Mabel Kay Senior Center and SCUCS are working together to feed local senior citizens in need, but during the summer months, the two groups struggle to combat a decline in food donations.
Year-round, the Mabel Kay Senior Center is the official food dropoff center for seniors in need in Camden County. While the center experiences a steady stream of donations when students are in school and during the holiday season, donations see a sharp decline come summer.
“I feel like a lot of people don’t know that we’re here and don’t know that we’re a collection site for the needy,” Senior Center Coordinator Nancy McCrudden said.
Donations slow in July and August, McCrudden said. She said with kids out of school and families leaving town on vacations, people are not thinking about donating with the same frequency as they do around the holidays.
The items collected at Mabel Kay are picked up by Senior Citizens United Community Services, which administers the Camden County Nutrition Program. SCUCS, located in Audubon, serves seniors in need from Haddonfield, Haddon Heights, Mt. Ephraim and other neighboring towns.
Come October, donations will pick back up as the holiday season approaches, and the barrel located outside Mabel Kay will fill, warranting two to three SCUCS pickups a month. In recent weeks, however, donations have been scarce, McCrudden said.
Stephen Considine, chief executive officer at SCUCS, said Mabel Kay is the only permanent, on-site location that SCUCS collects from, but closer to the holidays, it will have temporary food banks pop up at various locations for donations. Schools often hold drives that benefit SCUCS as well, Considine said.
All non-perishable food items collected are taken back to SCUCS’ Audubon location to be sorted by volunteers. The food pantry volunteers ensure the food is not expired, rotate the food items so nothing sits on the shelves too long and make up bags for distribution.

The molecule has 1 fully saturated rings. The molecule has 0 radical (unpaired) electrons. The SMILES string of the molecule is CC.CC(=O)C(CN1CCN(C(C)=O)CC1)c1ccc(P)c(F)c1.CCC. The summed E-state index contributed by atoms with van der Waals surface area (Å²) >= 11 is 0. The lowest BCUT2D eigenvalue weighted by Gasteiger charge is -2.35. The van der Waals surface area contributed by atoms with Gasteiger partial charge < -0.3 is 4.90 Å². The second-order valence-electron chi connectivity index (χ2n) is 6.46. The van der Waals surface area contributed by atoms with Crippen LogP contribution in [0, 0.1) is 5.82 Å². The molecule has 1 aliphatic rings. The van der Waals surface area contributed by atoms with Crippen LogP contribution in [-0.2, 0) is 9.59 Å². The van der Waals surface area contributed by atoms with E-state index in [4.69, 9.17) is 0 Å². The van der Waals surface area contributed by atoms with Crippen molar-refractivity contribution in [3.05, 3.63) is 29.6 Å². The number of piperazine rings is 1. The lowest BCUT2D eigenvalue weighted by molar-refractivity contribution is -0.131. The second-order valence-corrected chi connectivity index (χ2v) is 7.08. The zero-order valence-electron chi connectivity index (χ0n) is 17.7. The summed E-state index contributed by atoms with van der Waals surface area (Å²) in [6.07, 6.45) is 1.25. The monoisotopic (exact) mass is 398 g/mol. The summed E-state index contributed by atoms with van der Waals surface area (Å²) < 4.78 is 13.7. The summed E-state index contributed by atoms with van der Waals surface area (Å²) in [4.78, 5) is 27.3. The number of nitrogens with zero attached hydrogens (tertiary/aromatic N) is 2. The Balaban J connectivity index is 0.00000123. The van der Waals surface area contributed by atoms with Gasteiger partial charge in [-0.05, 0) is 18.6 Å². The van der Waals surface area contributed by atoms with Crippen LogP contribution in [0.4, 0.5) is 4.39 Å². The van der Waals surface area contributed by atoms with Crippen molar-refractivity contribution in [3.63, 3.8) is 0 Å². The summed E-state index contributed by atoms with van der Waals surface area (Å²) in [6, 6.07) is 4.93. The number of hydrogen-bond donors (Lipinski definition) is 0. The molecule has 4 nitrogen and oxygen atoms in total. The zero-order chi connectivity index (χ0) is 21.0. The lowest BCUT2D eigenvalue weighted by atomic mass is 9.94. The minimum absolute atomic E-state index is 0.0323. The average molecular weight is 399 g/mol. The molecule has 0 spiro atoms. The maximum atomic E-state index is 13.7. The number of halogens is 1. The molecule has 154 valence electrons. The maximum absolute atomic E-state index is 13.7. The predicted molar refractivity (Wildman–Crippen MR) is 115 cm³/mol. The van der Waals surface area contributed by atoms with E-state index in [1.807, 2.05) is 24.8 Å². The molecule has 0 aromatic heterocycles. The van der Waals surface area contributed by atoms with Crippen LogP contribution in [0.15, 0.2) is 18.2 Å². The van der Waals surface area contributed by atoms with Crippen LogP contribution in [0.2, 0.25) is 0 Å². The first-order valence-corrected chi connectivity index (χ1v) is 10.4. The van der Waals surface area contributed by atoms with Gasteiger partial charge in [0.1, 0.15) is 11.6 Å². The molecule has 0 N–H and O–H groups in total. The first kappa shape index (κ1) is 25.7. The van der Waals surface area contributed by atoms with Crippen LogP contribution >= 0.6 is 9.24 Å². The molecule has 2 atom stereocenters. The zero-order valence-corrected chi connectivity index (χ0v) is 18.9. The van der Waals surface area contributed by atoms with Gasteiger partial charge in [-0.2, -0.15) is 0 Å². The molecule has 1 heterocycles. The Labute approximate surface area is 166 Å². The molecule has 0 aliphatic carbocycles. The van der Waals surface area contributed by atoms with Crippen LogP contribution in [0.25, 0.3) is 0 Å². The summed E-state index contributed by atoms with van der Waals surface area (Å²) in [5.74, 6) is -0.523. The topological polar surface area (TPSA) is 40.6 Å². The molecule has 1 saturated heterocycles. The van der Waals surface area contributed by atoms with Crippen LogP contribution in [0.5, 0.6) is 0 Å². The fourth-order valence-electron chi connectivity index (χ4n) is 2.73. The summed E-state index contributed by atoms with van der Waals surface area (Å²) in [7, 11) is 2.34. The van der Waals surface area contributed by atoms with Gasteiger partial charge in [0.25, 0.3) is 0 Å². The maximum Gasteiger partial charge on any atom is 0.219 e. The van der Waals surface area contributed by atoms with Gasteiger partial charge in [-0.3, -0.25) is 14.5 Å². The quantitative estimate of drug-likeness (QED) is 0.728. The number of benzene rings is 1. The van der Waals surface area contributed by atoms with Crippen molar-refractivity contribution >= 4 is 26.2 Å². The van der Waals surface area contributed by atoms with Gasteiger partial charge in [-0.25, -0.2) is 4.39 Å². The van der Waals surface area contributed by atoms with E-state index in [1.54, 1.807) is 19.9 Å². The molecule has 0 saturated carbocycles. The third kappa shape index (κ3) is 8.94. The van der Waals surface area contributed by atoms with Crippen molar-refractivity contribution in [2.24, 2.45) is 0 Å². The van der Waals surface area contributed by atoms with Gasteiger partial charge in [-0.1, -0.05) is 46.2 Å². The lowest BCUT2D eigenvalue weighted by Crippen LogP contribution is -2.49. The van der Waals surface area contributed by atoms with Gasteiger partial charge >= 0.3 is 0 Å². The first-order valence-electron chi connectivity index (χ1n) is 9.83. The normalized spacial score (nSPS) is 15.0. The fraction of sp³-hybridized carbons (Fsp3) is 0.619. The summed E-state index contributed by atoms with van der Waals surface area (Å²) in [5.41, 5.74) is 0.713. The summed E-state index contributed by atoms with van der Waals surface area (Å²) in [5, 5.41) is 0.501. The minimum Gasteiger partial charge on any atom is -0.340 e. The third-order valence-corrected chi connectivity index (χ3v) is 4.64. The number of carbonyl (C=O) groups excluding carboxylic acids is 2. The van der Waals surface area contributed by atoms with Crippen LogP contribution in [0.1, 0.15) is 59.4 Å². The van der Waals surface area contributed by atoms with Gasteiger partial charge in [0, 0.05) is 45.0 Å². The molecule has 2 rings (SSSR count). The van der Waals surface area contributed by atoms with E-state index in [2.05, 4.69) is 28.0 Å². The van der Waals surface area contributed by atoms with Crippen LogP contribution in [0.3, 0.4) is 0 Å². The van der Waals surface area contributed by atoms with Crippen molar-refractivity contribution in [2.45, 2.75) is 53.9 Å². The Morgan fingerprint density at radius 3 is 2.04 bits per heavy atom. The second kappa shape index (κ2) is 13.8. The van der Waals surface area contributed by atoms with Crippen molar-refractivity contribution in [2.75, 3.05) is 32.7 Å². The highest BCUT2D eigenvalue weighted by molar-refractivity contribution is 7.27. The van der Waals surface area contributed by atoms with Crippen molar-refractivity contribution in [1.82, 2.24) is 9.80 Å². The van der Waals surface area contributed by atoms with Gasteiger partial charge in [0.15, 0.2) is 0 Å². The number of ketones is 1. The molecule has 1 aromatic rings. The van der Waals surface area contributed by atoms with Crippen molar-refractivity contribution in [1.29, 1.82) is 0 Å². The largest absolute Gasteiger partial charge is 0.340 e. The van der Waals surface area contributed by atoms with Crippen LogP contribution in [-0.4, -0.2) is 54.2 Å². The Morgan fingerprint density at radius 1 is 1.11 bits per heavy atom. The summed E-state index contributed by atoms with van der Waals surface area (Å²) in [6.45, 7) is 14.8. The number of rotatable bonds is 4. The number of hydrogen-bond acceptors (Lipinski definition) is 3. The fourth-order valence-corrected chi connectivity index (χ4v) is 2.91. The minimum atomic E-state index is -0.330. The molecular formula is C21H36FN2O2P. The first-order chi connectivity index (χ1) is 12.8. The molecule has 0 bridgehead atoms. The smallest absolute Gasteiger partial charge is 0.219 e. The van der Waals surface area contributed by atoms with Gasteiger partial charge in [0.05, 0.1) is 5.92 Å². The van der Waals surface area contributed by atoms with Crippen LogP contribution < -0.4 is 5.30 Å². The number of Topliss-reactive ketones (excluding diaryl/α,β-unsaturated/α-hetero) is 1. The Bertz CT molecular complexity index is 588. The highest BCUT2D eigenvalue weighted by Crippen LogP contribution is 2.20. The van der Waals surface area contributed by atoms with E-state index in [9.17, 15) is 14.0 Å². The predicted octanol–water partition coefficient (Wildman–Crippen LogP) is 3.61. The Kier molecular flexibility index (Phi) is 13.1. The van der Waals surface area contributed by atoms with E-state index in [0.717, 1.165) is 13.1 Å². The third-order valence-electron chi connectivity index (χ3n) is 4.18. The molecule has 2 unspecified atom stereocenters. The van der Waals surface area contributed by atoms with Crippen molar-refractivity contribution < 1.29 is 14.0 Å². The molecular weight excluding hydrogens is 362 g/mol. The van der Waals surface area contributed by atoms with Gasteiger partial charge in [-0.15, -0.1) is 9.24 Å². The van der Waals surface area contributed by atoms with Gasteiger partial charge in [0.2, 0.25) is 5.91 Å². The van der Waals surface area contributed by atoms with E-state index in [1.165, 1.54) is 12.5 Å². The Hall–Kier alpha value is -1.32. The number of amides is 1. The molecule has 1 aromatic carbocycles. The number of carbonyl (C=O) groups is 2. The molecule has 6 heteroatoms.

SCUCS services between 75 and 100 families, Considine said. Seniors are screened based on location, income and assets to determine their need.
“We want to make sure everyone gets the opportunity,” Considine said.
If they have insufficient donations to make up their bags, Considine said they have to use grant money distributed to them from the Camden County Division of Senior Services to purchase additional food. SCUCS anticipates donations slowing in the summer months and tries to budget for the decline each year.
McCrudden said Mabel Kay even placed local advertisements encouraging donations to try to help generate awareness about the need for donations.
Mabel Kay has worked with SCUCS for nearly five years, and for both organizations, the goal is the same — ensuring the health and wellbeing of local seniors.
“The seniors are why we’re here,” McCrudden said. “We care greatly about the seniors in town and in the surrounding towns. We want to see them remain healthy and independent.”
Donations can be dropped off Monday through Friday from 8:30 a.m. to 3:30 p.m. at Mabel Kay Senior Center, which is located at 24 Walnut St. For more information on donating to Mabel Kay, call (856) 354–8789. For more information on SCUCS and its nutrition program for seniors, visit http://scucs.org.